Election 2002
Election 2002



Well, it didn't turn out like I hoped.

There have been some improvements in election mechanics. Not enough. There has been no attention to illegitimately purged election rolls and other violations of civil rights.

After 9/11 criticism of George W. Bush or any of his policies was interpreted as unpatriotic, as disloyal to the stricken America. Even criticizing Bush for cutting taxes for the rich and advocating Arctic oil drilling was somehow giving aid and comfort to the terrorists.

Unsure what to campaign on that wouldn't backfire, the Democrats milled around and lost all steam in the drive toward the 2002 elections. Our chances of reversing the nation's nosedive in 2002 went poof.

But as I said in 2000, all of life is a choice of the lesser of two evils, because we live in an imperfect world. Democrats are better for the economy and for personal freedom than Republicans are. Even the "New Democrats" of Welfare Deform are better than the new Christian Right taking over the Republican party. In the 2004 elections, if you have a Green candidate with any chance of being elected, vote for them! If you don't, then vote for the Democrat.


Perhaps for all the wrong reasons, but maybe Ralph Nader was right. Certainly George W. Bush's behavior in attempting to usurp the American Presidency during the 2000 elections — blocking manual recounts of punch-card ballots when he knows machine counts of such ballots are fulty because he signed a Texas law requiring manual recounts in close elections — have enraged at least half of the American people.

Congress is going to be split 50-50 for the first time in memory. If the Pretender goes to the White House, Joe Lieberman goes back to the Senate — with no motivation whatsoever for cooperating with Republicans on anything. My fears of George W. appointing a slate of Supreme Court Judges who will reverse Roe vs Wade and other progressive precedents may be lightened by the prospect of deadlocked battle in Congress over every appointment. Similarly, it would also be impossible to pass any regressive legislation — including George W's proposed tax gifts to the wealthy.

For the next two years, politicians are going to be scrambling to correct voting problems from outdated punch-card machines to registration barriers to the Electoral College. Some cynics say that American voters have a short attention span, and two weeks after the Inauguration we will all be back to watching the Sports Channel instead of CNN and everybody will forget fixing the voting procedures until the next time we have problems during an election. But I think we can trust at least some once and future candidates to recognize that the trend of close elections is only beginning, and that their own self-interest is served by improving the turnout to the polls and the accuracy of vote counts — at least for those who will vote for them. And once one group is doing it, those of other parties have to get into the competition.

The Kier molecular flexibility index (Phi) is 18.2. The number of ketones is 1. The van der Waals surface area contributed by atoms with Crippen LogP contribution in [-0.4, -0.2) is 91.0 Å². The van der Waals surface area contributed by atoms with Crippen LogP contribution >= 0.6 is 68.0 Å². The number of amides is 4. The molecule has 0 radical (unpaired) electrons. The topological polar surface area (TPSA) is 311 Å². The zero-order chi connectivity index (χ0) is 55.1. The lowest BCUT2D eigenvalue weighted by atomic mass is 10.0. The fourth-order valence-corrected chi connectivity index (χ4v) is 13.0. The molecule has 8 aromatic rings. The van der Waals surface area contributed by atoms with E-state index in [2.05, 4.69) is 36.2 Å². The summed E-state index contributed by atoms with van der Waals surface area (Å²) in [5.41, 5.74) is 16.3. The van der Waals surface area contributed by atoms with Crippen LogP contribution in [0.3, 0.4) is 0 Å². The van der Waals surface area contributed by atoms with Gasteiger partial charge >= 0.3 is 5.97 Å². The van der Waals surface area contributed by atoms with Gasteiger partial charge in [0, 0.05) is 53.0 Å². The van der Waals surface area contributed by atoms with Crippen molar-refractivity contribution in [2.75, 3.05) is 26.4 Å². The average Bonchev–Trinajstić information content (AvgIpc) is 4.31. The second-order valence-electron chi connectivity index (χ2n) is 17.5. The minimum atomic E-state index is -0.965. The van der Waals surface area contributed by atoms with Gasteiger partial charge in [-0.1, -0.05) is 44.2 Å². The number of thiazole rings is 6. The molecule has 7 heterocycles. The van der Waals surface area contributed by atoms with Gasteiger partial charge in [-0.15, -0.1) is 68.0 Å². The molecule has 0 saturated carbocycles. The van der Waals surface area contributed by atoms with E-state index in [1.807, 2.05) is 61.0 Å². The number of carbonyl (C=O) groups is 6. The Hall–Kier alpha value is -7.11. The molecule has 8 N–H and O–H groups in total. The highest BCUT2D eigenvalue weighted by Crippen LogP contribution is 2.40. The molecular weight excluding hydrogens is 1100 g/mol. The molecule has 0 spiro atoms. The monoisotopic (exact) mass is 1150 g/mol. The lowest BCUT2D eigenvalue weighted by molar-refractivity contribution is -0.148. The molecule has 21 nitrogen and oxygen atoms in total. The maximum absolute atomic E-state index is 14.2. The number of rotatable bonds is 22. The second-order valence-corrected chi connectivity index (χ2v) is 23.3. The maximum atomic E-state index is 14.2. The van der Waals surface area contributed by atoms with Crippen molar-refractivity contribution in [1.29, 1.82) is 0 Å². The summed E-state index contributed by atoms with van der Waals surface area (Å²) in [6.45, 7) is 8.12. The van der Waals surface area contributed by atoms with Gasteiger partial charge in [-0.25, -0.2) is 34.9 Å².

And two years from now a wave of angry voters are going back to the polls. My bets are on Democrats and Progressives taking a majority of open seats in the House and the Senate in 2002.

If Al Gore does pull the election out of the mud at the last bell, it will be just as impossible for his administration to pass progressive legislation in the next two years. An angry Republican half of the Congress and an angry Republican half of the voters are going to be calling him The Great Pretender, blocking legislation and court appointments, and working toward winning in 2002 and 2004.

Either way, the majority of people have a stronger interest in politics today than we have had in 30 years, after the 2000 Elections were decided on a margin smaller than some college class enrollments. The importance of each individual vote has never looked as large.

There will be a great deal of work for progressives to do in the next two years, and a great possibility of succeeding at it.

Many voters have been outraged by George W, but Al Gore has not successfully spoken for our outrage and gotten us behind him. I feel as abandoned by Al Gore as I feel robbed by George W. and betrayed by Ralph Nader, and many people I know feel the same.

Any group that does step up to speak for that sense of outrage and promise to "throw the bastards out" could be swept into political power on the tide.

That makes this a dangerous time as well as a promising time. It is a time when a Dr. King could fire people for justice, or a Robespierre could fire people to a Time of Terror, or anything in between.

Of all the times when we must speak up and be politically active, it is now.

What Happened